In the Catechism lessons of my Eighth Grade, I learned that prayer was a lifting of the heart and mind to God. During one of my Lectio Divina (Phil 2:5) meditations (on the way to contemplation), I thought about the high ceilings of St. Francis Xavier School, on the second floor, large windows from floor to ceiling, two grades to a room, and no air conditioning. You do as you can.
I learned about prayer as thinking about God in the way that I thought about my mom and dad, sometimes I was angry with them, but much more likely, I respected them and wanted to be like both of them. As a Lay Cistercian, all these memories came swirling back as dry leaves on the front lawn reach to the sky, all the wonderful memories and smells of being in a place with lots of wood floors and stairs. Prayer then is as it is now. What has changed is me, my lessons learned, my faults accepted and some of them overcome, my attempts to have in me the mind of Christ Jesus. All of this is prayer because I lift it up to God as my gift, my praise and glory to the Father who allowed me to be an adopted son and a brother to Christ.
All of the times I wanted to stay away from my Cistercian prayers of Eucharist and Liturgy of the Hours because I was lazy, all those times I convinced myself that I needed to have balance and I was praying too much, the times I was tempted to think God is not needed in my life, all are prayer. It sounds strange to think that your offer up your struggles as an acceptible sacrifice to the Father, but that is part of the maturation of prayer that happens to those who run the race seeking the finish line. It takes work to run the race.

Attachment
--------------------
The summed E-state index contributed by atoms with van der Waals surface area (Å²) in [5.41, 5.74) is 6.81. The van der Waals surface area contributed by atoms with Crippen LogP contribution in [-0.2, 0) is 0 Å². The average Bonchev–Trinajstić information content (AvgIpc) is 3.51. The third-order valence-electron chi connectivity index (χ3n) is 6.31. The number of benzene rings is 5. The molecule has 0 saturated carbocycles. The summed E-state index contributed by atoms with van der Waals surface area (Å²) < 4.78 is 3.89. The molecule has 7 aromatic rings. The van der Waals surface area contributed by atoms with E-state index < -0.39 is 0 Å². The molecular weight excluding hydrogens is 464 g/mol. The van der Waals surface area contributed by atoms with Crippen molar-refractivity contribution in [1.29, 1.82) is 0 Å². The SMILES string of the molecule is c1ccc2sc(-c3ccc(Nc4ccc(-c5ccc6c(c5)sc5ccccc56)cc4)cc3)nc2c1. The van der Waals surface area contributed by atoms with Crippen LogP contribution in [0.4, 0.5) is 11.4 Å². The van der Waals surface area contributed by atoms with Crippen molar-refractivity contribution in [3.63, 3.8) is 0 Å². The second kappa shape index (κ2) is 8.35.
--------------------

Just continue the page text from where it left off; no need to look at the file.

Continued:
Human Wickedness and Divine Goodness
To the leader. Of David, the servant of the Lord.
1 Transgression speaks to the wicked
5 Your steadfast love, O Lord, extends to the heavens,
7 How precious is your steadfast love, O God!
10 O continue your steadfast love to those who know you,
Prayer is the accumulation of your heart lifted up to God in humility and obedience to God’s will. We join this lifting with the gifts at the eucharist, lifted up by the priest to the Father with the Son in union with the Holy Spirit. It is all prayer.